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By Fumi Agboola

Based on years of research, it is evident that public health insurance provides a critical level of financial protection to families, boosting children’s health and success in school. A new brief from NC Child, “Expanding Healthcare to Shrink Poverty,” explores the mechanisms underlying the economic hardships faced by families who have no health coverage. Family income is strongly related to health outcomes, academic achievement, and opportunity for their children.

Unfortunately, over 100,000 North Carolina parents are caught in the “coverage gap,” earning too much for Medicaid, and too little for health insurance through Healthcare.gov. The great majority of people in this “coverage gap” are working, but are unable to get health insurance from their employers, or purchase it on their own. These workers contribute to vital industries that support North Carolina’s economy, including construction, retail, food service, and child care.

Studies show that there are three major economic benefits of Medicaid expansion for families:

  • lower out-of-pocket medical costs;
  • preventive health care benefits that result in fewer lost wages; and
  • higher credit scores by avoiding medical debt.

Lack of health insurance is linked to economic instability. A straightforward medical need like an injury or serious illness has the potential to put families into deep financial debt. Without adequate care, people can also have trouble returning to work after an accident or illness, creating a downward financial spiral. Creating more access to affordable health coverage in North Carolina would insulate many families against financial hardship, reducing the state’s high child poverty rate, and providing opportunities for the next generation of children in the state.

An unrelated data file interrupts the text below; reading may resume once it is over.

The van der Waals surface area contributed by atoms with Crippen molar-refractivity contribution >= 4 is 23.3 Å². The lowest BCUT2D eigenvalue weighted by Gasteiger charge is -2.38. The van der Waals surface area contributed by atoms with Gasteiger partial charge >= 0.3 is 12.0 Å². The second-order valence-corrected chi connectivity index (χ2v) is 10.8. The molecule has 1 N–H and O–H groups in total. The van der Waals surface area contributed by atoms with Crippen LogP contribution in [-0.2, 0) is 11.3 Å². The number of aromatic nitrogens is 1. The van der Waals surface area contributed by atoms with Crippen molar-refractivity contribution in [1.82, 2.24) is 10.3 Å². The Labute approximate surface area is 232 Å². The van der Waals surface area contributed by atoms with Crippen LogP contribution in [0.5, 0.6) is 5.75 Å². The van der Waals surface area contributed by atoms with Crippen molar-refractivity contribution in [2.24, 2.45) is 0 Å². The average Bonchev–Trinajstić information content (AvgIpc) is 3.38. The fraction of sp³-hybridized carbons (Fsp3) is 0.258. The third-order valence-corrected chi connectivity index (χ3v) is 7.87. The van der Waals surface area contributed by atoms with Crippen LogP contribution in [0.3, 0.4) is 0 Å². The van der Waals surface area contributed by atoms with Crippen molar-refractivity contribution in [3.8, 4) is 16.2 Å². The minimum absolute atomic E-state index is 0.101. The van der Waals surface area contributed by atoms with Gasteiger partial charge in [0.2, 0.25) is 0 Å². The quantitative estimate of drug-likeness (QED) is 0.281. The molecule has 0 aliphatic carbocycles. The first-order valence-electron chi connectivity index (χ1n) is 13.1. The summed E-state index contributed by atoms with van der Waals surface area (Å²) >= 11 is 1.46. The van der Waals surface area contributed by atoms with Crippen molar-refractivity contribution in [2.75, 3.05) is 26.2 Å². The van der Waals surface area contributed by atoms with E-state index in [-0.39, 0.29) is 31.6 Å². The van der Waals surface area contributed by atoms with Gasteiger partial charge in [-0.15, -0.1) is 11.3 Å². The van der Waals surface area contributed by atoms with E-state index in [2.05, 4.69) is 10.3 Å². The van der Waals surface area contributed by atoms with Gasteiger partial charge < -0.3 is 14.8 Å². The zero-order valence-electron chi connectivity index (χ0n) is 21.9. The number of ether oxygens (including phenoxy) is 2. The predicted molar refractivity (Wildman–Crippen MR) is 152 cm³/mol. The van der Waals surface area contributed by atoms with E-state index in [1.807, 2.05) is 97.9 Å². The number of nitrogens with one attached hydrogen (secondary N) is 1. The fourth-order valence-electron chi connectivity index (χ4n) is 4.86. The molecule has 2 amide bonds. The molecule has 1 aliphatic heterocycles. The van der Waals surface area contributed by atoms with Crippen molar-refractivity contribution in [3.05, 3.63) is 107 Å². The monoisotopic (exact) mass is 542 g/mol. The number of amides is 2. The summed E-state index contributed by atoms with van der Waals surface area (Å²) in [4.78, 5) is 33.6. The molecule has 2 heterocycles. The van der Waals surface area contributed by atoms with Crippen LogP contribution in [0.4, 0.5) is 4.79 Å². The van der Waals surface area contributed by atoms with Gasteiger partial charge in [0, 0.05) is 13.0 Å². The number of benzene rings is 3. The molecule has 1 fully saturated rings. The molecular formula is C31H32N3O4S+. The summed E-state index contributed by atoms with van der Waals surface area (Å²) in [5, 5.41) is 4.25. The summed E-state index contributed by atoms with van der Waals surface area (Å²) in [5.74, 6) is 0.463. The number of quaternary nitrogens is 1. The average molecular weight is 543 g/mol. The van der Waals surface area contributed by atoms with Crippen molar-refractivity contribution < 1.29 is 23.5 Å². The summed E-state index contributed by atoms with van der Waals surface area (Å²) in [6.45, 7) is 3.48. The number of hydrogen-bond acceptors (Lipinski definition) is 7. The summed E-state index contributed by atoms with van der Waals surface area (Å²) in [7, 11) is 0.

By protecting against unpaid medical bills, health insurance provides lower out-of-pocket spending, and therefore can lead to greater economic mobility for families. In addition to saving money, expanding health coverage through Medicaid would actually help many North Carolina families earn more money. Lack of care for injuries or chronic health conditions holds many people back from full-time employment. Furthermore, independent research and reports from other states estimate that closing the coverage gap would create about 40,000 new jobs for the state. This would significantly impact North Carolina families – especially for disadvantaged communities.

chart imageRacial and ethnic minorities make up one-third of North Carolina’s total population; however, this demographic makes up more than two-thirds of the uninsured with incomes below the Medicaid threshold. This income gap has resulted in massive racial inequity in healthcare access that could be mitigated through expanded coverage.

Economic security is closely aligned with access to health care. Medicaid expansion could lower medical debt, create greater family savings, and provide more equitable access to care statewide. Closing the “coverage gap” has the potential to significantly shrink poverty in North Carolina.

Fumi Agboola is NC Child’s 2018-19 Research Policy Intern

 

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